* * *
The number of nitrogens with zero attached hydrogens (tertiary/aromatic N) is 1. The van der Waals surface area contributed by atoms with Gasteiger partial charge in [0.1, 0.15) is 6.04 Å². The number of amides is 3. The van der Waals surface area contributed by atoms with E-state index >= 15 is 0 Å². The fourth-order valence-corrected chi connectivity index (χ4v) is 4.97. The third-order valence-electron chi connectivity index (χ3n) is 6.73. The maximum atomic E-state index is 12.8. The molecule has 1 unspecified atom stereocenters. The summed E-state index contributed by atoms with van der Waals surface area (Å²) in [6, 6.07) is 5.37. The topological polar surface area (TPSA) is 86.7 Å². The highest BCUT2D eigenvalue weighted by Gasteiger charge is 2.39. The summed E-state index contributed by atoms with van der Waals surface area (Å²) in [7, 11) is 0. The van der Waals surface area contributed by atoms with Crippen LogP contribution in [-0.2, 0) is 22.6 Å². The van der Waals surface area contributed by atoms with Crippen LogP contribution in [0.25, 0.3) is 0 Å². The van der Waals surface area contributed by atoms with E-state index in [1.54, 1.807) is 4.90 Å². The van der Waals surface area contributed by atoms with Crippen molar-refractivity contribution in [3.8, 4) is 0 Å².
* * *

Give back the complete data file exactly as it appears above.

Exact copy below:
The number of nitrogens with zero attached hydrogens (tertiary/aromatic N) is 1. The van der Waals surface area contributed by atoms with Gasteiger partial charge in [0.1, 0.15) is 6.04 Å². The number of amides is 3. The van der Waals surface area contributed by atoms with E-state index >= 15 is 0 Å². The fourth-order valence-corrected chi connectivity index (χ4v) is 4.97. The third-order valence-electron chi connectivity index (χ3n) is 6.73. The maximum atomic E-state index is 12.8. The molecule has 1 unspecified atom stereocenters. The summed E-state index contributed by atoms with van der Waals surface area (Å²) in [6, 6.07) is 5.37. The topological polar surface area (TPSA) is 86.7 Å². The highest BCUT2D eigenvalue weighted by Gasteiger charge is 2.39. The summed E-state index contributed by atoms with van der Waals surface area (Å²) in [7, 11) is 0. The van der Waals surface area contributed by atoms with Crippen LogP contribution in [-0.2, 0) is 22.6 Å². The van der Waals surface area contributed by atoms with Crippen LogP contribution in [0.25, 0.3) is 0 Å². The van der Waals surface area contributed by atoms with E-state index in [1.54, 1.807) is 4.90 Å². The van der Waals surface area contributed by atoms with Crippen molar-refractivity contribution in [3.8, 4) is 0 Å².